While a number of amicus briefs have been filed in support of New Jersey, I’ll highlight just a couple of them here. First, Illinois and 16 other (primarily blue) states plus the District of Columbia filed a brief asserting “an interest in preserving all lawful tools to deter and remediate the effects of gun violence . . . including by providing statutory remedies for misconduct by gun industry members that causes or contributes to such violence.” Aside from arguing that laws such as New Jersey’s are beneficial as a policy matter, the state brief focuses on PLCAA’s legislative history. The brief emphasizes that two of PLCAA’s legislative sponsors stated that its preemptive scope was “narrow,” with Senator Jeff Sessions saying that “[m]anufacturers and sellers are still responsible for their own negligent or criminal conduct.” The brief also invokes state regulation of other industries (including regulations prohibiting “toys and other children’s products containing toxic substances like lead or cadmium” and food safety standards) to argue that the dormant commerce clause is not implicated here and that any out-of-state impact is minimal.
A group of legal scholars also filed an amicus brief supporting New Jersey. The scholars’ brief argues first that “[t]he district court’s view that standards of conduct based on reasonable care are not susceptible to knowing violation” is contrary to basic principles of tort law because it is possible to knowingly violate a duty to use reasonable care. Second, the brief asserts that “[l]iability for foreseeably increasing the risk of third-party criminal misconduct is commonplace,” and that such liability accords with a legislative purpose to immunize industry members from liability for unforeseeable events. The scholars also argue that the district judge’s interpretation would render the predicate exception a nullity—because “the only lawsuits that are subject to PLCAA preemption are lawsuits for harm resulting from unlawful third-party misuse, . . . PLCAA must permit a subset of lawsuits in which the harm resulted from unlawful third-party misuse.” Finally, the scholars’ brief asserts that New Jersey’s law does not conflict with PLCAA’s stated commitments to Second Amendment rights and the separation of powers.
As a matter of textualism, the district judge and the state start from the same place: a dictionary definition of “applicable.” The judge’s opinion cited to a 2011 Supreme Court decision that relied on dictionaries to construe “applicable” as meaning “capable of being applied: having relevance.” That same definition features prominently in the state’s opening appellate brief. The dispute, then, seems to turn on how much the surrounding context should matter. The state says that the definition means “relevant to” and that is the end of the inquiry, because the laws are clearly “relevant” or “related” to the sale and marketing of firearms. The district court and NSSF, by contrast, read the surrounding context and statutory language to impose the additional requirement that an underlying statute “impose a concrete obligation with which industry members can confidently ensure compliance.”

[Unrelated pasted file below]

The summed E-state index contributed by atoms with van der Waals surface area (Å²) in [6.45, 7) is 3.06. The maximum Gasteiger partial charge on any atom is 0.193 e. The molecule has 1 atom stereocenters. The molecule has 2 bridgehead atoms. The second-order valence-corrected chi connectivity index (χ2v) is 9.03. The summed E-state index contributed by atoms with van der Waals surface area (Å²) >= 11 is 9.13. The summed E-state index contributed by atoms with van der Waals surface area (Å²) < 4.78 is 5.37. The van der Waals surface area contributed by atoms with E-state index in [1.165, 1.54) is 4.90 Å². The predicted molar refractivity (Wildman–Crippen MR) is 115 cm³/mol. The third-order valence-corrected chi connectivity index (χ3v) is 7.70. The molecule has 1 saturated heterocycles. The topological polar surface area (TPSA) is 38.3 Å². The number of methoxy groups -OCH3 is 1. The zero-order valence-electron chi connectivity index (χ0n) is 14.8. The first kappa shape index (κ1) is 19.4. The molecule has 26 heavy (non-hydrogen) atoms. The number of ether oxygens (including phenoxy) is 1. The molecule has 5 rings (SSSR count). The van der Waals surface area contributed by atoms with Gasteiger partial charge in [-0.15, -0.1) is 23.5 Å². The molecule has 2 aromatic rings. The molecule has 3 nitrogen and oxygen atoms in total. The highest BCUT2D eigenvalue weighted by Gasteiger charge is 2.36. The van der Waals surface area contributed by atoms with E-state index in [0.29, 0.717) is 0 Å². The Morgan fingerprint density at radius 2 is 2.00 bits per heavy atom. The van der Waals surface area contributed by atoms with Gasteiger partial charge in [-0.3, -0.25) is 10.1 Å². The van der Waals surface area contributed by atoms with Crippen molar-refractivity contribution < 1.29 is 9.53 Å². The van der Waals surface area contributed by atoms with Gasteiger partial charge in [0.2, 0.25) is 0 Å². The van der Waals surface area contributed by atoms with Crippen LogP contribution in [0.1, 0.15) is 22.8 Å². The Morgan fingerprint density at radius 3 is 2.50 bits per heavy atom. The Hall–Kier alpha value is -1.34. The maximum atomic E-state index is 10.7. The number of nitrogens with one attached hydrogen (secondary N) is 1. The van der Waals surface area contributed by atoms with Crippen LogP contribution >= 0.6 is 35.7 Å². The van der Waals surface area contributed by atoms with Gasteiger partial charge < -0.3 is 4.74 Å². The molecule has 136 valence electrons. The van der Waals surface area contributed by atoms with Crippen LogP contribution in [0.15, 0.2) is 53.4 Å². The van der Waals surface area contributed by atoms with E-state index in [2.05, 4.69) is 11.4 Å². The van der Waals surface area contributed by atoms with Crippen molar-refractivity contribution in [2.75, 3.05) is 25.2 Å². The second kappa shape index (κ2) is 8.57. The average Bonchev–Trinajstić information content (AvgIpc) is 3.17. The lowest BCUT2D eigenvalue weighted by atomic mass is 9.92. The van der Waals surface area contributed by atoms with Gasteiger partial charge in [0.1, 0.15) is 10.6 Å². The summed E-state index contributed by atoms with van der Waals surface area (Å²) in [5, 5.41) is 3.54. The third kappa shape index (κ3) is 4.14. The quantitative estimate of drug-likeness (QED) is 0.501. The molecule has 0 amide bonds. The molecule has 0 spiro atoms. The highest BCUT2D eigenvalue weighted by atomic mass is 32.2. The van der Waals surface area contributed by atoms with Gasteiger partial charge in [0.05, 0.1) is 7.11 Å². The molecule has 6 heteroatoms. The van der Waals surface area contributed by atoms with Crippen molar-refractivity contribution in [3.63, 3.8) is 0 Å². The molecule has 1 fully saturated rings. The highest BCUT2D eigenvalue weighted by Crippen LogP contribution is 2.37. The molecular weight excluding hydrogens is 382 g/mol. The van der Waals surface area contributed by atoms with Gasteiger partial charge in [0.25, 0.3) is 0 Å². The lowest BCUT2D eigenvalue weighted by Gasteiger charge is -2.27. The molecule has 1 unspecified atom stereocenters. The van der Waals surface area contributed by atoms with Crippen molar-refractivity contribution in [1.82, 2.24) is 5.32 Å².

Surrounding context should be consulted only when the language at issue is ambiguous (if it could have more than one meaning):
[W]hen modern textualists find a statutory text to be ambiguous, they believe that statutory purpose—if derived from sources other than the legislative history—is itself a relevant ingredient of statutory context.
The judge, however, seemed to blend canons of statutory interpretation with larger purposive considerations about the reasons for PLCAA’s enactment. He observed that the “analysis begins and ends with the text,” but then accorded great importance to statutory purpose in interpreting that text without specifically finding that “applicable to” is ambiguous. Since a textualist would “treat the clear import of an enacted text as conclusive, even when the text fits poorly with its apparent background purpose,” the district court decision doesn’t ultimately read as an exercise in pure textual interpretation (a textualist would, instead, find it “unrealistic for judges ever to predict with accuracy what Congress would have ‘intended’ if it has expressly confronted a perceived mismatch between the statutory text and its apparent purpose”). If all judges are actually textualists now, as Justice Kagan famously suggested in 2015, then New Jersey may ultimately have the better of the statutory interpretation argument here.